Half way through the game Richard had to take a break for a trip into town to feed our daughter’s cat while she’s on vacation. During this forced intermission, I taught Dave and Mike Can’t Stop, a quick push-your-luck dice game that we’ve had since the kids were little–twenty years? I am the poster-child for push-your-luck, in this game particularly. I rarely get a marker on the board the first round and this time was no different. Dave stuck to the most popular numbers he could and conquered the first column (8). Mike was half way up several of the middle columns and I wasn’t too far behind when I decided to take 12 as one of my numbers, then stop. On Mike’s next turn, he also took a 12, followed immediately with rolling four 6s! There went my 12 column. A couple of turns later, with Dave within reach of winning, Mike had to make a serious push to steal a column from him. He rolled 7s until he took the column but he also managed to shove his way into my 2 column and take that as well! Fantastic win for Mike, impressed looks all around.

Can't Stop

This is the version of Can't Stop that I have. Image by BGG Admin

Richard still wasn’t back so Mike showed us the game he got for his kids: Carcassonne Kids. It’s a neat little game to get kids playing with you and teach them the basics of good sportsmanship, and it has wonderful artwork. It took us about 5 minutes to play by which time Richard had returned.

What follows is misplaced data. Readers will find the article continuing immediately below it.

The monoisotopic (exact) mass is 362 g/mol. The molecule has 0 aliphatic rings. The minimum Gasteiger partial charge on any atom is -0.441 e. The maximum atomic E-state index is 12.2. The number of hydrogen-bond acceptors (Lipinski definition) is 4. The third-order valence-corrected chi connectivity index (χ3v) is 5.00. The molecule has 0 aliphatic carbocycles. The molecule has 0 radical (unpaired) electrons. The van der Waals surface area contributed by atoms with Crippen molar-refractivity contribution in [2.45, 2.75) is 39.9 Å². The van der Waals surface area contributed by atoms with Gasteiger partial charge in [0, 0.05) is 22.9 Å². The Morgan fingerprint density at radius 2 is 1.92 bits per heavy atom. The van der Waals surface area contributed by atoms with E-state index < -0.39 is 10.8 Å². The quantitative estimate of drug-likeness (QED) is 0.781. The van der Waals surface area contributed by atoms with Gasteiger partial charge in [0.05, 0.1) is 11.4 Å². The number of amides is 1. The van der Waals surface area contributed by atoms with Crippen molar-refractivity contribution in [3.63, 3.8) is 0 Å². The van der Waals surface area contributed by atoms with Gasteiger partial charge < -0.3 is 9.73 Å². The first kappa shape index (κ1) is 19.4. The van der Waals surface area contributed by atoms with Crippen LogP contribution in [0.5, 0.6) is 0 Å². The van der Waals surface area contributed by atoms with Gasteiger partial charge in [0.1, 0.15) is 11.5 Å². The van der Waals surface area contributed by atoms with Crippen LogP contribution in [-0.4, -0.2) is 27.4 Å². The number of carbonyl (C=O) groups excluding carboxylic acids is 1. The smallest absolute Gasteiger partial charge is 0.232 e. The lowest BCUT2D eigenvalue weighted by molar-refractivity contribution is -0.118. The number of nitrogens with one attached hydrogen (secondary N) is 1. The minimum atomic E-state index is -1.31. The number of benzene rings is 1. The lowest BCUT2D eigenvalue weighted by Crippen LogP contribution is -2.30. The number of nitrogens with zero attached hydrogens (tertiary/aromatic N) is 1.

After Ra, I brought out an oldie but goodie: Carolus Magnus. This is an excellent game for two or three but I’ve never had the chance to play it with four in partnership. I partnered with Dave across from me, the only novice in the game, and we got our clocks cleaned quite nicely in almost no time at all. We decided to blame the dice rolls!   We talked our worthy opponents into a second game since the first one was over almost before it had begun. The second one lasted a little longer, was a bit more of a competition and we won, so it was a lot better the second time. *wink*

Carolus Magnus

Carolus Magnus in play. Image by Scott Alden

We next turned to a new game of Mike’s, Puzzle Strike. This is a deck-building game using poker-style chips instead of cards. I admit that I have trouble totally grasping these types of games on the first play mainly due to learning iconography and all the various powers available; it is a lot to internalize immediately, at least for me. And the whole “crash”ing and “trash”ing thing didn’t click for me right away so I struggled with what to do and which way to jump. I glanced at Richard and he probably had the same glazed look that I was wearing. Dave had played before with Mike so he was comfortable with it. In the end, I managed to win seemingly by default. I attacked Richard, the only choice of attack is to your left, who died and sent his extra pieces towards Dave who also died, sending his left over pieces to Mike to also died. I win as the “last man standing”. But somehow it didn’t feel very well earned.